During the brief period of time following the event, human civilization broke down. Those with similar racial traits flocked to one another as commonalities became a driving force for survival. The race split apart searching for the necessities of life: food, water and shelter. These commodities were scarce, which caused frequent fighting, wars, and eventually extinction of some of the weaker sub-races. Thousands of human cultures perished. Eventually the remaining humans found a foothold and settled into their new homelands.

Out of this harrowing recovery, an impression of their personality became apparent. Humans possess great determination, which effectively explains why the Naschusa were so driven into finding the secret of longevity. In part, they had a genuine desire for the prosperity of humans, but it was, more importantly, the envy of the other two races that pushed the life-weavers into performing experiment after experiment. Ultimately, it was the elemental infusions that were most successful, which is to say non-fatal or disfiguring.

Each exploration attempted to artificially give humans the advantage produced by one of the following elements: the timelessness of water, the endurance of stone, the vivacity of fire, and the infinity of air, respectively. And unsurprisingly, the adaptability of human nature overcame each infusion, absorbing them wholly without substantially changing their biology. In other words, humans were merged with the building blocks of the world. This acquisition of power gave them control over the elements and assisted the sub-races in surviving the Serpentine War where the pure strain of human could not. In the end, the changes did absolutely nothing to increase the average lifespan of humans. In fact, it seems to have lessened their age expectancy by a year or two.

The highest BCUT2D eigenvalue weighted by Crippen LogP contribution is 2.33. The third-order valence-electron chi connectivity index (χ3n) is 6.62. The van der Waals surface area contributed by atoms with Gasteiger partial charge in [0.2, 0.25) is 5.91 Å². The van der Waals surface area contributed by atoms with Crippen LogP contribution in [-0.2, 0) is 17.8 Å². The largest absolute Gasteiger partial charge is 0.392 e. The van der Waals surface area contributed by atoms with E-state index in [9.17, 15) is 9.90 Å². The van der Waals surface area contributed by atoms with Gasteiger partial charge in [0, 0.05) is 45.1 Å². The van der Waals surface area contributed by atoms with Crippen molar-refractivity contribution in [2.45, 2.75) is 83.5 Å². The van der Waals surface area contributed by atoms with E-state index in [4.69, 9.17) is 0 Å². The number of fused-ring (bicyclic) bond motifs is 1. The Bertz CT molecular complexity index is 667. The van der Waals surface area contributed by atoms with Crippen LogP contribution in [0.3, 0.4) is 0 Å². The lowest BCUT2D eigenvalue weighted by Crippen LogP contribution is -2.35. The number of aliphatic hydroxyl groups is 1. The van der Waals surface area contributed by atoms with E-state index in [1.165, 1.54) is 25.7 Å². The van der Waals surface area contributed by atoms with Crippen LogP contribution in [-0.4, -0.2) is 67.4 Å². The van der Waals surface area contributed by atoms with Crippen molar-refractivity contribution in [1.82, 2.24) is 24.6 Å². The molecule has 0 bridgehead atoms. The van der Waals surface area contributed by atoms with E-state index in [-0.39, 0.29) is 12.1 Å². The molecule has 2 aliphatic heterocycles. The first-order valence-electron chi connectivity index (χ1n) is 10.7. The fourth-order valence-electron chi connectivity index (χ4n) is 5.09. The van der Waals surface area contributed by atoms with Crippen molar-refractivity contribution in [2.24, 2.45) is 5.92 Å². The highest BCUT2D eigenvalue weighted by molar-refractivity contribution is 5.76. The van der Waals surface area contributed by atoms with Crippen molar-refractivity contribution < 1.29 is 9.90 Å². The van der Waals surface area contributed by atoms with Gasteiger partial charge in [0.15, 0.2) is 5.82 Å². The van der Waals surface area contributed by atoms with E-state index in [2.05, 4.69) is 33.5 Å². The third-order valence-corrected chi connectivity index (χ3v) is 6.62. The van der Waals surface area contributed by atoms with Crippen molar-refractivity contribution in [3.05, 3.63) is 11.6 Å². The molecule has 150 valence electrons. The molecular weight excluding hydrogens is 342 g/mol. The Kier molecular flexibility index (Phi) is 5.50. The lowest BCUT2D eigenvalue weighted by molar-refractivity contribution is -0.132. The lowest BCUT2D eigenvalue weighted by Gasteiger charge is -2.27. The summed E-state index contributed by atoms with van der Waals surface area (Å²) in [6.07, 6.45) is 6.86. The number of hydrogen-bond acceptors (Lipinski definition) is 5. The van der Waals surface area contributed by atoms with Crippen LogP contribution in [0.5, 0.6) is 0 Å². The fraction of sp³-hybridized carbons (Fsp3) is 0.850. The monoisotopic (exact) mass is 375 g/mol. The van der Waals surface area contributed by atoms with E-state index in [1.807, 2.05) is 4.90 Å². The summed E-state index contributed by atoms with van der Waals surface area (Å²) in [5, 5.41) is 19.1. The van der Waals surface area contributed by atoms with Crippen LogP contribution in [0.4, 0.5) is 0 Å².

You may ask how the human race became so diluted by this elemental gene. The answer is simple. Initial test subjects were of lower classes and minorities, and many test subjects needed to be utilized in the attempts of the Eluen-cuthpar. Failed science requires sacrifices. After seeing what the nobles believed to be beneficial changes, they too chose the mutation. Once the Cataclysm came the four sub-races had no choice but to intermarry, and to such a degree that any set of parents can no longer choose their offspring’s elemental type. The human race as it was known has become extinct.

Over the years many things have changed for humans, but the one thing that has seemed to stay the same is their sense of entitlement. They feel superior to others, even if they do not realize it. It is, in effect, the one cultural legacy left by the Naschusa. Humans try to deny their part in the Eluen-cuthpar, but at the same time there is an overwhelming desire to continue their successes by taming the wilderness and restoring order to their civilizations.

This streak of old arrogance runs through many nations and only fuels their hunger for dominance. This trait is may very well be a darkness for Thepa, but at the same time the cultural self-confidence is also the reason why humans easily thrive in so many places. And quite honestly, the belief in manifest destiny is born just as much out of the ignorance by the other races it is out of the pride of human achievements.


Human civilization in the singular is often joked about as an oxymoron. Humans are not offended, though, rather they bear it as a point of pride. Lessened and weakened as they may be, humans are still the most numerous and widespread race in the world. If their populace is not utterly destroyed, it will simply come back wiser and more determined than ever before. As such, there is no great human civilization, no single culture, yet there are a few themes that the various countries do hold in common.